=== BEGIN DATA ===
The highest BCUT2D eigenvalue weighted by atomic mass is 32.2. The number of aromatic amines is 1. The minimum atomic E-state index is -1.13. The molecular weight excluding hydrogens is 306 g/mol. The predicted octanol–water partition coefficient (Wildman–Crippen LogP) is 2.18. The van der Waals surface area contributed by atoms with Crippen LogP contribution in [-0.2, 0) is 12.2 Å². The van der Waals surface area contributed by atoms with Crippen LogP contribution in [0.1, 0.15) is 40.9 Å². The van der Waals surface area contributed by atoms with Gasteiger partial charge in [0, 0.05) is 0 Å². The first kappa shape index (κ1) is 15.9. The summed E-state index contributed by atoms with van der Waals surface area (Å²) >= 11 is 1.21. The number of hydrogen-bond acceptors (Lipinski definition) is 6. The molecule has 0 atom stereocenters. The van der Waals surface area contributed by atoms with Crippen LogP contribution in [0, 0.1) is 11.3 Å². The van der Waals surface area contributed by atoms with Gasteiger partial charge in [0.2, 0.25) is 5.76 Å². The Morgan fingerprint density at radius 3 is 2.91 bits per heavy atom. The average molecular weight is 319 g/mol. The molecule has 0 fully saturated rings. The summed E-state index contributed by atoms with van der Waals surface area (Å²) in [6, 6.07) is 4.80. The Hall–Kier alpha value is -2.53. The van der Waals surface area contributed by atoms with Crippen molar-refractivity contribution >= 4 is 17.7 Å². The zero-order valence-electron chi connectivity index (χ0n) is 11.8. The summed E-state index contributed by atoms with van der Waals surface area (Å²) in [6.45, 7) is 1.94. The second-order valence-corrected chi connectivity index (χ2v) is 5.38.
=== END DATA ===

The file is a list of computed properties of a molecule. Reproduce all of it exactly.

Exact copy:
The highest BCUT2D eigenvalue weighted by atomic mass is 32.2. The number of aromatic amines is 1. The minimum atomic E-state index is -1.13. The molecular weight excluding hydrogens is 306 g/mol. The predicted octanol–water partition coefficient (Wildman–Crippen LogP) is 2.18. The van der Waals surface area contributed by atoms with Crippen LogP contribution in [-0.2, 0) is 12.2 Å². The van der Waals surface area contributed by atoms with Crippen LogP contribution in [0.1, 0.15) is 40.9 Å². The van der Waals surface area contributed by atoms with Gasteiger partial charge in [0, 0.05) is 0 Å². The first kappa shape index (κ1) is 15.9. The summed E-state index contributed by atoms with van der Waals surface area (Å²) >= 11 is 1.21. The number of hydrogen-bond acceptors (Lipinski definition) is 6. The molecule has 0 atom stereocenters. The van der Waals surface area contributed by atoms with Crippen LogP contribution in [0, 0.1) is 11.3 Å². The van der Waals surface area contributed by atoms with Gasteiger partial charge in [0.2, 0.25) is 5.76 Å². The Morgan fingerprint density at radius 3 is 2.91 bits per heavy atom. The average molecular weight is 319 g/mol. The molecule has 0 fully saturated rings. The summed E-state index contributed by atoms with van der Waals surface area (Å²) in [6, 6.07) is 4.80. The Hall–Kier alpha value is -2.53. The van der Waals surface area contributed by atoms with Crippen molar-refractivity contribution >= 4 is 17.7 Å². The zero-order valence-electron chi connectivity index (χ0n) is 11.8. The summed E-state index contributed by atoms with van der Waals surface area (Å²) in [6.45, 7) is 1.94. The second-order valence-corrected chi connectivity index (χ2v) is 5.38.